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Chesley Bonestell and the Landscape of the Moon

The purpose of art is to soothe the soul, but sometimes it can predict future realities with uncanny precision.

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Chesley Bonestell's "Conquest of Space" (1949)

The influence of the arts on our popular culture is well known. The television generation grew up with Forbidden Planet and Star Trek, shaping our sensibilities and expectations about space travel.  The genre of “space art” enlightened and expanded our minds and ignited our imaginations.  The sixties and seventies brought us  “space” artists with their startlingly realistic vistas of unvisited worlds and ancient times.  Authors, writing for all ages and levels of interest, found eager audiences.  From the beginning, the space age left an indelible mark on many.

The spiritual father of these efforts was an artist from the earlier half of the century.  Renowned for what was called “astronomical art,” Chesley Bonestell (1888-1986) painted some of the most famous and classic works of space art.  His sequence showing the ringed giant planet Saturn from its various moons inspired hundreds of students to take up math and science.  Bonestell loved painting the planets because he was convinced that we would soon be visiting them.  His artwork was used to illustrate what media described and popularized about the forthcoming age of planetary exploration.

Bonestell made great efforts to get the technical details of his paintings correct.  He read the scientific literature so that his planetary landscapes reflected the most current knowledge of how his imagined scenes might really appear.  One of his classic pieces of work was for the influential film Destination Moon, produced in 1950 and based on stories by the classic science-fiction writer Robert Heinlein.  Bonestell did matte paintings for the Earth departure and lunar approach scenes.  His masterpiece in that effort was a fourteen-foot long, full panoramic view of the surface used during the lunar stay scenes in the movie.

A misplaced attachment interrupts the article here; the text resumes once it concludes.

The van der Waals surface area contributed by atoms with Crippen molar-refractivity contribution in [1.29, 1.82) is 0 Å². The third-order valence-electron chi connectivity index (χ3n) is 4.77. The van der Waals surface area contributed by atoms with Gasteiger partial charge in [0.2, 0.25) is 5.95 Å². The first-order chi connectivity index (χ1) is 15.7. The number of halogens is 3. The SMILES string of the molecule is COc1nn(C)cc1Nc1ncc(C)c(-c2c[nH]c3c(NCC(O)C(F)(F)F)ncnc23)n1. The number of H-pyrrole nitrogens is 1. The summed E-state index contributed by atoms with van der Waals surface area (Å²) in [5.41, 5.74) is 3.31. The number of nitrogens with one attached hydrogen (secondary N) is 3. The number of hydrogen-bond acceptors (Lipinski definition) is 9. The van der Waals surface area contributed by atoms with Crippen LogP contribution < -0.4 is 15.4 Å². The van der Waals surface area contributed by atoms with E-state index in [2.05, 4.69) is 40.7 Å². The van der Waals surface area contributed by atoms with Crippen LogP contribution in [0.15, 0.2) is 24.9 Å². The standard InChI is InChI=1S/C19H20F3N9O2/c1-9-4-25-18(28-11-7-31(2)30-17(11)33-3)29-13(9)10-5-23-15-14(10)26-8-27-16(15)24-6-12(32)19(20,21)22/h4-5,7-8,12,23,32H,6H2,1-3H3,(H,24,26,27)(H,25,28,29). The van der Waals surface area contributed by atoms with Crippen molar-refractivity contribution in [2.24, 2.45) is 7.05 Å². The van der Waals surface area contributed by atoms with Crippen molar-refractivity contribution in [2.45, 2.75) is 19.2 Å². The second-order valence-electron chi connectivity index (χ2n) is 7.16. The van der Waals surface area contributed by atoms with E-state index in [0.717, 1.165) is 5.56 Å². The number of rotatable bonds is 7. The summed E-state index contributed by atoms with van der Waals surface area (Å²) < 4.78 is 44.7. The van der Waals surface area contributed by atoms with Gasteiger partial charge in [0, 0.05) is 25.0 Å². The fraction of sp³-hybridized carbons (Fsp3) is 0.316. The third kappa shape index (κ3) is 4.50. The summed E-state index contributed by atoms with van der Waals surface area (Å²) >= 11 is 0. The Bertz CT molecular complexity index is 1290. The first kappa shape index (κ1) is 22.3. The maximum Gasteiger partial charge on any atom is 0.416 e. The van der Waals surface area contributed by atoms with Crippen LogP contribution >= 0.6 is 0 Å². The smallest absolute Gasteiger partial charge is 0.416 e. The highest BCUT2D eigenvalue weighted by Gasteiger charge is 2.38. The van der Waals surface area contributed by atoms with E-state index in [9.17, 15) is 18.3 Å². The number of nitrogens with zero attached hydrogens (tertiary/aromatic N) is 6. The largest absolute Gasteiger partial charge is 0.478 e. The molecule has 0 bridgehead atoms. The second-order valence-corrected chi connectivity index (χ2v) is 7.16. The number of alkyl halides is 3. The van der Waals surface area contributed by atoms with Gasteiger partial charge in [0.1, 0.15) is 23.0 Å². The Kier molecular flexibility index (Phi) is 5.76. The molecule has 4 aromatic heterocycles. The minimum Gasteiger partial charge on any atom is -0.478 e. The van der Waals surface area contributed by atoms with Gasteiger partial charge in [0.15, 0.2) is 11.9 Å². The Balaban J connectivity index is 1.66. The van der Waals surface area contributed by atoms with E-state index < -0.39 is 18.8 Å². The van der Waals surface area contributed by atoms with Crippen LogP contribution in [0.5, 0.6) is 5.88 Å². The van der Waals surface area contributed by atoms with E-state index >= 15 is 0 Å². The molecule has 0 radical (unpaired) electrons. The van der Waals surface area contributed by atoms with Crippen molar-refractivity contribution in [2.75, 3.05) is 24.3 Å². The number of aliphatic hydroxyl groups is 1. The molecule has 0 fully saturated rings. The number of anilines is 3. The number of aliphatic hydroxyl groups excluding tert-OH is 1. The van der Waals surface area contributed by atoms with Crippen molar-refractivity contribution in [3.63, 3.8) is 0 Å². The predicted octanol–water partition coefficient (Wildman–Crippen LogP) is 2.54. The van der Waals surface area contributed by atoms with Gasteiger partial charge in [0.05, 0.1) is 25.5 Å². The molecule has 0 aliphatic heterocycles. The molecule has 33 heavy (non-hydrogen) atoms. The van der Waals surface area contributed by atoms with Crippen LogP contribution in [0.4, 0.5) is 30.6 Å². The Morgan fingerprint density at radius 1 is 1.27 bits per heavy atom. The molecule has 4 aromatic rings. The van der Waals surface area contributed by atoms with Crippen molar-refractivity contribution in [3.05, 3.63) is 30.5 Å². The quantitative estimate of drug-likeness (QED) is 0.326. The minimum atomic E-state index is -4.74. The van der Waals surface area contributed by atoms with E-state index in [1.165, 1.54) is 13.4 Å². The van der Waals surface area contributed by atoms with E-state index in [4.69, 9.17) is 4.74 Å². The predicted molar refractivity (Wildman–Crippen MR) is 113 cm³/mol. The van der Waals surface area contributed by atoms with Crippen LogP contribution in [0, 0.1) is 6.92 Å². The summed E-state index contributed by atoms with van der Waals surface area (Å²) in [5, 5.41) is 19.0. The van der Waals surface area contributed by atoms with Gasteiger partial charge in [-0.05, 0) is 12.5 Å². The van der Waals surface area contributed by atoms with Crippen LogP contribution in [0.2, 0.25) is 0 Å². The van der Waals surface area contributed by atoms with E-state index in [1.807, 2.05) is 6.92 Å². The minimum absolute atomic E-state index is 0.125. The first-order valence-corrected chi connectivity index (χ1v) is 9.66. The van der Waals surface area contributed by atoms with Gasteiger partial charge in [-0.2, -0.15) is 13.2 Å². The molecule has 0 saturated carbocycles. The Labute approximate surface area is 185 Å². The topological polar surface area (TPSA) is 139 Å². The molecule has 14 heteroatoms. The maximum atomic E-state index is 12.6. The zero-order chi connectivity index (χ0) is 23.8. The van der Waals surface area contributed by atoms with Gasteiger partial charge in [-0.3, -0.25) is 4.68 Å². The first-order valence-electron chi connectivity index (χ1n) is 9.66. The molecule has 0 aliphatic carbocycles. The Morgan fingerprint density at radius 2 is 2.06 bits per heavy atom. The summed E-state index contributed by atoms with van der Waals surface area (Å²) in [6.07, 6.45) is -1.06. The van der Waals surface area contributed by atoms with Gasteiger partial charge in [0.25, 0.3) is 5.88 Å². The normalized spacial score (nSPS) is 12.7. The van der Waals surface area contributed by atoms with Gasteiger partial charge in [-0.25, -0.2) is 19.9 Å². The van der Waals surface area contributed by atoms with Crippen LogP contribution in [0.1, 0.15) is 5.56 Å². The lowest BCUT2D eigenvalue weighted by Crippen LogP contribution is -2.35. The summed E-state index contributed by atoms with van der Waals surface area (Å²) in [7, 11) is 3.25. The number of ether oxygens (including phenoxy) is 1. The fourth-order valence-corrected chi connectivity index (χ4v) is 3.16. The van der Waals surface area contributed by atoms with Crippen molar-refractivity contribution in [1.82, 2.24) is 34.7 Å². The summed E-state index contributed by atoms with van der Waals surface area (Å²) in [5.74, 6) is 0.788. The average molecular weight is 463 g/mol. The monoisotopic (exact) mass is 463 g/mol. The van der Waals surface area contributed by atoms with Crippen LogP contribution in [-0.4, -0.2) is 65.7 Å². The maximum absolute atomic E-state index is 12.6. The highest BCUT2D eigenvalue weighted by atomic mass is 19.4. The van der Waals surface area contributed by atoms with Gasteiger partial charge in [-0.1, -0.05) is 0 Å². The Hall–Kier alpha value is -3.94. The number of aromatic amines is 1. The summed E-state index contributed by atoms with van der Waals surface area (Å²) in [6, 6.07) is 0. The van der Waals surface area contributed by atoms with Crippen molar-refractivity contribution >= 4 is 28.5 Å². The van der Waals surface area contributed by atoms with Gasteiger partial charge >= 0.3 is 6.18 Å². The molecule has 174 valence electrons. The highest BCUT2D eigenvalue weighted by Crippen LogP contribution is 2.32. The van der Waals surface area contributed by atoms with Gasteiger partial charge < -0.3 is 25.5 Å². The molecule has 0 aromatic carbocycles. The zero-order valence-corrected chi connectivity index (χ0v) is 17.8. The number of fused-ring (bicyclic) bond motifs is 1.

Bonestell reminded his audience that our home planet is nearby — the backyard of near-Earth space.  Earth hangs relatively low in the sky over the horizon of the crater Harpalus in Mare Frigoris (latitude 52°N); rough jagged peaks, starkly lit by unfiltered blazing sunlight, are set sharply against a black sky holding a sea of silent, non-twinkling stars.  The demands of film intruded onto his artistic vision through the addition of giant cracks on the surface, a modification to which Bonestell objected.  The producer, George Pal, needed the surface cracks so that he could starkly illustrate perspective, as nearby human-scale cracks would rapidly fade into smaller ones in the distance.  Bonestell wanted to show just a dusty surface, a far-field contrast that would have been difficult to portray on the screen.

It is in regard to his portrayal of the mountains of the Moon that Bonestell has received, if not criticism, at least light censure (not without some slightly smug condescension) from some scientists.  He painted a lunar landscape ringed with rough, jagged peaks, towering about the plains, similar to the barren landscape of Death Valley in his native California.  In part, this was the conventional portrayal of lunar mountains; drawings made by engineer/astronomer James Nasmyth in the 19th Century likewise show jagged mountains on the Moon.  Telescopic views leave this impression, based largely on the dramatic appearance of sharp cast shadows on the lunar surface, visible at low sun elevations as shadows of the ringed mountains of the mare basins extend hundreds of kilometers across the flat plains of the dark maria.